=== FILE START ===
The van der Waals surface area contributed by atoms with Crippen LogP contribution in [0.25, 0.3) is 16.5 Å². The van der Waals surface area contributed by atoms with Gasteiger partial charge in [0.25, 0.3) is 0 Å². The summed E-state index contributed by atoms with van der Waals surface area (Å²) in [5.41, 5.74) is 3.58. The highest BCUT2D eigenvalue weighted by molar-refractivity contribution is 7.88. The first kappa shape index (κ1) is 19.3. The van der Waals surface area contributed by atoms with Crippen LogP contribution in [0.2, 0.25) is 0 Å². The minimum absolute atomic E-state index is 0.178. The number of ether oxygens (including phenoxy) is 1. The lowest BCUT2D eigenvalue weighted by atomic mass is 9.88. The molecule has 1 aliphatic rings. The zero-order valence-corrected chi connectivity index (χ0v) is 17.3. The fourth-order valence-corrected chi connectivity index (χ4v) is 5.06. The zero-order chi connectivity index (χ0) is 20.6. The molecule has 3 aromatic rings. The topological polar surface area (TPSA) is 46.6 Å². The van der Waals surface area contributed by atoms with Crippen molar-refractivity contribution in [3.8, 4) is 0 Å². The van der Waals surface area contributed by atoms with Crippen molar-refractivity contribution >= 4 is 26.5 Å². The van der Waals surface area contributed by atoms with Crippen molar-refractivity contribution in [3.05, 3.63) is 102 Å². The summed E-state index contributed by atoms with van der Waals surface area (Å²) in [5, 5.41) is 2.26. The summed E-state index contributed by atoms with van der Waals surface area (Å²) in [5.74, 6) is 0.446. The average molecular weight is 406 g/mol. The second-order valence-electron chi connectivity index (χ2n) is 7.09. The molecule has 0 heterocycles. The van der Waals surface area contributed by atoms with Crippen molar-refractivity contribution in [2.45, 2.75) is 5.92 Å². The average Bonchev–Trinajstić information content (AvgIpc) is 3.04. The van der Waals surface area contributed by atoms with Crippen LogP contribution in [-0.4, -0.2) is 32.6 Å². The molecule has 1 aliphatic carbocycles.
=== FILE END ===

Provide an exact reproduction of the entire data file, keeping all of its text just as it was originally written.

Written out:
The van der Waals surface area contributed by atoms with Crippen LogP contribution in [0.25, 0.3) is 16.5 Å². The van der Waals surface area contributed by atoms with Gasteiger partial charge in [0.25, 0.3) is 0 Å². The summed E-state index contributed by atoms with van der Waals surface area (Å²) in [5.41, 5.74) is 3.58. The highest BCUT2D eigenvalue weighted by molar-refractivity contribution is 7.88. The first kappa shape index (κ1) is 19.3. The van der Waals surface area contributed by atoms with Crippen LogP contribution in [0.2, 0.25) is 0 Å². The minimum absolute atomic E-state index is 0.178. The number of ether oxygens (including phenoxy) is 1. The lowest BCUT2D eigenvalue weighted by atomic mass is 9.88. The molecule has 1 aliphatic rings. The zero-order valence-corrected chi connectivity index (χ0v) is 17.3. The fourth-order valence-corrected chi connectivity index (χ4v) is 5.06. The zero-order chi connectivity index (χ0) is 20.6. The molecule has 3 aromatic rings. The topological polar surface area (TPSA) is 46.6 Å². The van der Waals surface area contributed by atoms with Crippen molar-refractivity contribution in [3.8, 4) is 0 Å². The van der Waals surface area contributed by atoms with Crippen molar-refractivity contribution >= 4 is 26.5 Å². The van der Waals surface area contributed by atoms with Crippen molar-refractivity contribution in [3.05, 3.63) is 102 Å². The summed E-state index contributed by atoms with van der Waals surface area (Å²) in [5, 5.41) is 2.26. The summed E-state index contributed by atoms with van der Waals surface area (Å²) in [5.74, 6) is 0.446. The average molecular weight is 406 g/mol. The second-order valence-electron chi connectivity index (χ2n) is 7.09. The molecule has 0 heterocycles. The van der Waals surface area contributed by atoms with Crippen molar-refractivity contribution in [2.45, 2.75) is 5.92 Å². The average Bonchev–Trinajstić information content (AvgIpc) is 3.04. The van der Waals surface area contributed by atoms with Crippen LogP contribution in [-0.4, -0.2) is 32.6 Å². The molecule has 1 aliphatic carbocycles.